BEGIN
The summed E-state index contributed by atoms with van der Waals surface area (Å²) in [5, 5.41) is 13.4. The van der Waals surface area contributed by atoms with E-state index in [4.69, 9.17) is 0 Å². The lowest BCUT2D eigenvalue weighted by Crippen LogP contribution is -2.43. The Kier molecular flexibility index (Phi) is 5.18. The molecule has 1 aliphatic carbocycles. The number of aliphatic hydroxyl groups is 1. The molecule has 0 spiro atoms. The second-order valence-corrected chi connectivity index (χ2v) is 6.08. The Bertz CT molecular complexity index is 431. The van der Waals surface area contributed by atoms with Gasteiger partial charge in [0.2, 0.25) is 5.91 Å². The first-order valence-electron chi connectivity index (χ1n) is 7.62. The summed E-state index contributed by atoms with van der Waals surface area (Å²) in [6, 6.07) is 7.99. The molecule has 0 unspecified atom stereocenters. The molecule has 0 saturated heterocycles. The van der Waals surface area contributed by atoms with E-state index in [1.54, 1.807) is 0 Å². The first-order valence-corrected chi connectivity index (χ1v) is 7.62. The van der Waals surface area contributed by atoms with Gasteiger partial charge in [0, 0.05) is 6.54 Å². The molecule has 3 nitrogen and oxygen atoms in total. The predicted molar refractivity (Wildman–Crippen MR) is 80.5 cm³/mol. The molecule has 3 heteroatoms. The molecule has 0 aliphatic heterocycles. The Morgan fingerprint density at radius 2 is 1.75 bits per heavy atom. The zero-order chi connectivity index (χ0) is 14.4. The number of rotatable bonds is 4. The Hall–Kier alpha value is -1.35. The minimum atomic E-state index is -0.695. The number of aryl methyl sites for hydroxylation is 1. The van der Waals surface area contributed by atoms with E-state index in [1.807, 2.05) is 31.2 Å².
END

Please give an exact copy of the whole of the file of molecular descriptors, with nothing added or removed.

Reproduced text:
The summed E-state index contributed by atoms with van der Waals surface area (Å²) in [5, 5.41) is 13.4. The van der Waals surface area contributed by atoms with E-state index in [4.69, 9.17) is 0 Å². The lowest BCUT2D eigenvalue weighted by Crippen LogP contribution is -2.43. The Kier molecular flexibility index (Phi) is 5.18. The molecule has 1 aliphatic carbocycles. The number of aliphatic hydroxyl groups is 1. The molecule has 0 spiro atoms. The second-order valence-corrected chi connectivity index (χ2v) is 6.08. The Bertz CT molecular complexity index is 431. The van der Waals surface area contributed by atoms with Gasteiger partial charge in [0.2, 0.25) is 5.91 Å². The first-order valence-electron chi connectivity index (χ1n) is 7.62. The summed E-state index contributed by atoms with van der Waals surface area (Å²) in [6, 6.07) is 7.99. The molecule has 0 unspecified atom stereocenters. The molecule has 0 saturated heterocycles. The van der Waals surface area contributed by atoms with E-state index in [1.54, 1.807) is 0 Å². The first-order valence-corrected chi connectivity index (χ1v) is 7.62. The van der Waals surface area contributed by atoms with Gasteiger partial charge in [0, 0.05) is 6.54 Å². The molecule has 3 nitrogen and oxygen atoms in total. The predicted molar refractivity (Wildman–Crippen MR) is 80.5 cm³/mol. The molecule has 3 heteroatoms. The molecule has 0 aliphatic heterocycles. The Morgan fingerprint density at radius 2 is 1.75 bits per heavy atom. The zero-order chi connectivity index (χ0) is 14.4. The number of rotatable bonds is 4. The Hall–Kier alpha value is -1.35. The minimum atomic E-state index is -0.695. The number of aryl methyl sites for hydroxylation is 1. The van der Waals surface area contributed by atoms with E-state index in [1.807, 2.05) is 31.2 Å².